Having ended the first part of this Venice Dance Biennale review with Anne Teresa De Keersmaeker’s company Rosas, let me start the second at the same point – albeit from a different angle. Adriana Borriello (Italy) was one of the first dancers in Rosas, back in the 1980s, and in Col Corpo Capisco she seems several times to quote from that early repertory. Put it this way: I was pretty sure there was direct references to De Keersmaeker’s Mikrokosmos (1987), and that made me suspect strongly that there were other quotes too.
But quotes or not, the point is: to what effect? Borriello’s title means “with the body I understand”, and is pervaded with a sense of corporeal training, transmission and transmutation. In the opening section her four dancers simply remove piles of theatre paraphernalia that clutter her stage – blocks, lamps, cables, clothes, ladders – as if to make space simply for the dancing body. From then on, the piece hinges on one visual distinction – between a trio of women in black and a solo figure in white – and on a series of self-contained phrases that seem to derive from elsewhere: one is reminiscent of a yoga warm-up, one of Graham-style floorwork, several reminded me of Rosas. The material of those phrases seem almost to take on a life of their own – disembodied presences temporarily taking up residence in the bodies of different dancers. It makes the work feel eerily spectral. The woman in white (Cinzia Sità) is initially more an observer, but gradually becomes implicated in these transmigrations of movement from one body to the next. Yet though the dancers are excellent – clear and committed – the import of these actions remains tantalisingly out of reach. Rather than illuminate its thesis, the piece seems to become mired in it.
Smaller-scale works by fellow Italians Lara Russo and Camilla Monga are less ambitious but arguably therefore more successful. Russo’s Ra-me is the simpler, with three men manipulating three differing lengths of copper tubing. At first they seem like zen monks enacting elemental rituals to form horizontals, verticals and triangles with their staffs. Later, a more interpersonal dynamic emerges: in one episode, a dancer seems tethered to the end of rod like a horse in training; in another, two of them must jump over or duck beneath a circling metal arm, as if dodging the scanner of a radar. Monga’s 13 Objects is also prop-based but altogether more intricate, its stage strewn with (you’ve guessed) 13 objects: baseball bat, wheel, pillow, bell, footpump, and so on. The five performers, in bright, blocky colours, create their own soundtrack of thwacks, whistles, slides and scrapes as they gamely shunt, lob and chuck the objects around the stage, at first matter-of-factly but later with mischievous glee, like children tossing toys around a playpen. Overly long it may be, but it’s tautly choreographed, and the playschool feel is disarming.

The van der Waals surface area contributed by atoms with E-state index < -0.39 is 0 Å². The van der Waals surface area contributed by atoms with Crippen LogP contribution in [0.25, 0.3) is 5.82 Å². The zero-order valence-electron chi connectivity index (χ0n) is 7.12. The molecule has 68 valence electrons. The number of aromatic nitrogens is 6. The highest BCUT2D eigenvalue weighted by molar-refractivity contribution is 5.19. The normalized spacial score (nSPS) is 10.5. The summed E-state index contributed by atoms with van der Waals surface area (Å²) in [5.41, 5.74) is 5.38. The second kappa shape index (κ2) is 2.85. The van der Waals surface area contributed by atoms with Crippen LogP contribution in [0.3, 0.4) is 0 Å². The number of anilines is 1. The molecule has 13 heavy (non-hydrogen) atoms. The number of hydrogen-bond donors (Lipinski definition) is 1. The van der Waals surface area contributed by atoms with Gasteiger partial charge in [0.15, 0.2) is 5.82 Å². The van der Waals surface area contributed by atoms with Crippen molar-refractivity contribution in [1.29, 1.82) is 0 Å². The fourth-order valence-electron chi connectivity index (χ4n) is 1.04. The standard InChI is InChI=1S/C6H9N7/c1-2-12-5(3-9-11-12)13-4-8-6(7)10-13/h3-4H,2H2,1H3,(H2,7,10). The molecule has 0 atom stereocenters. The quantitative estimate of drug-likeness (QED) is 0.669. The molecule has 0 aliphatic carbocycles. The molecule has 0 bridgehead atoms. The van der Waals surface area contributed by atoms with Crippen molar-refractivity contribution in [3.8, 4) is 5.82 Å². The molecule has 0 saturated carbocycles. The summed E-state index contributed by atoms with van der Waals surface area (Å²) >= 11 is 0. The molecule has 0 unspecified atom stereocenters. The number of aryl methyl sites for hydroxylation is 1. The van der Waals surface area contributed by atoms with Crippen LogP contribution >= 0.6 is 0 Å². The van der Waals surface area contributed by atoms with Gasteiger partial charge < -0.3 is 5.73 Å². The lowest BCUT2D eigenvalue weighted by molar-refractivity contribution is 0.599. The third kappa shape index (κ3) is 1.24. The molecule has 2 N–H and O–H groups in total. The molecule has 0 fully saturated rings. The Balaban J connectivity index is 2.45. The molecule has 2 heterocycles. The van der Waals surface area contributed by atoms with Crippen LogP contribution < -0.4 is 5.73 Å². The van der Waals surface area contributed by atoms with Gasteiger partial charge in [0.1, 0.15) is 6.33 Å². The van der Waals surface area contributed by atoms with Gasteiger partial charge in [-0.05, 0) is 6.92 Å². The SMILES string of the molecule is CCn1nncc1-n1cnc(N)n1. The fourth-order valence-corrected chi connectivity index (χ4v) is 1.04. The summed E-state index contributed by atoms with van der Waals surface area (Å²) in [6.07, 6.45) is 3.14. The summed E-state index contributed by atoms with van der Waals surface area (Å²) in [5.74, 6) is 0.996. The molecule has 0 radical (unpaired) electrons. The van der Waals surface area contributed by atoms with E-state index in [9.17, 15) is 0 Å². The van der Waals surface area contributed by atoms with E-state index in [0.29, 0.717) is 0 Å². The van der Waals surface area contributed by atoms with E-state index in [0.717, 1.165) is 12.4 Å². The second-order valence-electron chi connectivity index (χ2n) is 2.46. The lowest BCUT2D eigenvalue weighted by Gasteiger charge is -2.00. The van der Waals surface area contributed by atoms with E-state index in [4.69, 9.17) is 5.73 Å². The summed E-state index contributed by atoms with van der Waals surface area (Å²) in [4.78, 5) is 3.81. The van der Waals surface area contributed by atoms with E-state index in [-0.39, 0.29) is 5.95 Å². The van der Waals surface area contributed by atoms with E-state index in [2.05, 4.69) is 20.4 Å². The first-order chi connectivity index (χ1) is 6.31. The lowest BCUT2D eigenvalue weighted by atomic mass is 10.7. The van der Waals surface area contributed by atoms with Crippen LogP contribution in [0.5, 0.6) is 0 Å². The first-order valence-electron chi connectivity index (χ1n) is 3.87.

Pulse Constellations, a solo by Gabriel Schenker (Belgium), is an unexpected pleasure, harking back to a kind of 70s American minimalism (Lucinda Childs comes most to mind). The score is John McGuire’s spacily synthetic Pulse Music III (1978), a sequence of self-contained movements each of which builds up sonic units (blips, plinks, sparkles) into layered configurations of sound. Schenker does the same, constructing distinct choreographic constellations from his atoms of bodily action: a sidestep, a dislocation, a flick, a swivel. He barely moves from the spot throughout the 30-minute solo, but the detail and tautness of construction is mesmerising, even cosmic.